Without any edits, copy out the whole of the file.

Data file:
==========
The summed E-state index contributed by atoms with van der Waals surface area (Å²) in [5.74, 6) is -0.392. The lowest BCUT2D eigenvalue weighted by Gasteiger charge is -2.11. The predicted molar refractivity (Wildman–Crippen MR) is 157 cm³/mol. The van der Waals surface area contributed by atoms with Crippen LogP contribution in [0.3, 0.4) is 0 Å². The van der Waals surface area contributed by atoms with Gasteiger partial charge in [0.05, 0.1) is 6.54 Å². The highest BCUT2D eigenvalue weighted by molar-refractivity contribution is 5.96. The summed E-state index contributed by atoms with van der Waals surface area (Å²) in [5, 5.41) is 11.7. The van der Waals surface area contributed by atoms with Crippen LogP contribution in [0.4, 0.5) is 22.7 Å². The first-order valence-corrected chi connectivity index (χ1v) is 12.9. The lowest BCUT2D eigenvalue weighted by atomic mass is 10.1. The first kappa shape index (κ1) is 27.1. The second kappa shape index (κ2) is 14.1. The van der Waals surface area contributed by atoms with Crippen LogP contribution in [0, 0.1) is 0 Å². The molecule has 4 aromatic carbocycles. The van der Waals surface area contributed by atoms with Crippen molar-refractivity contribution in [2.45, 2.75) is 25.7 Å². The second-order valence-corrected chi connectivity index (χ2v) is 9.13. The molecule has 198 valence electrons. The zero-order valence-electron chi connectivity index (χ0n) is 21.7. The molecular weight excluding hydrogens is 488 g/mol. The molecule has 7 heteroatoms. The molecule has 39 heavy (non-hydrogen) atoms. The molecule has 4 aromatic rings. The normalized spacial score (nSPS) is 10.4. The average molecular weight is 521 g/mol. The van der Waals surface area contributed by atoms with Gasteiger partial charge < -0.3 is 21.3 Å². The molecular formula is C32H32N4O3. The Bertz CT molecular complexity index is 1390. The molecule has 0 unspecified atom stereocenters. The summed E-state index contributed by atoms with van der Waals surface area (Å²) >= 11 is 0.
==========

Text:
The summed E-state index contributed by atoms with van der Waals surface area (Å²) in [5.74, 6) is -0.392. The lowest BCUT2D eigenvalue weighted by Gasteiger charge is -2.11. The predicted molar refractivity (Wildman–Crippen MR) is 157 cm³/mol. The van der Waals surface area contributed by atoms with Crippen LogP contribution in [0.3, 0.4) is 0 Å². The van der Waals surface area contributed by atoms with Gasteiger partial charge in [0.05, 0.1) is 6.54 Å². The highest BCUT2D eigenvalue weighted by molar-refractivity contribution is 5.96. The summed E-state index contributed by atoms with van der Waals surface area (Å²) in [5, 5.41) is 11.7. The van der Waals surface area contributed by atoms with Crippen LogP contribution in [0.4, 0.5) is 22.7 Å². The first-order valence-corrected chi connectivity index (χ1v) is 12.9. The lowest BCUT2D eigenvalue weighted by atomic mass is 10.1. The first kappa shape index (κ1) is 27.1. The second kappa shape index (κ2) is 14.1. The van der Waals surface area contributed by atoms with Crippen LogP contribution in [0, 0.1) is 0 Å². The molecule has 4 aromatic carbocycles. The van der Waals surface area contributed by atoms with Crippen molar-refractivity contribution in [2.45, 2.75) is 25.7 Å². The second-order valence-corrected chi connectivity index (χ2v) is 9.13. The molecule has 198 valence electrons. The zero-order valence-electron chi connectivity index (χ0n) is 21.7. The molecular weight excluding hydrogens is 488 g/mol. The molecule has 7 heteroatoms. The molecule has 39 heavy (non-hydrogen) atoms. The molecule has 4 aromatic rings. The normalized spacial score (nSPS) is 10.4. The average molecular weight is 521 g/mol. The van der Waals surface area contributed by atoms with Gasteiger partial charge < -0.3 is 21.3 Å². The molecular formula is C32H32N4O3. The Bertz CT molecular complexity index is 1390. The molecule has 0 unspecified atom stereocenters. The summed E-state index contributed by atoms with van der Waals surface area (Å²) >= 11 is 0.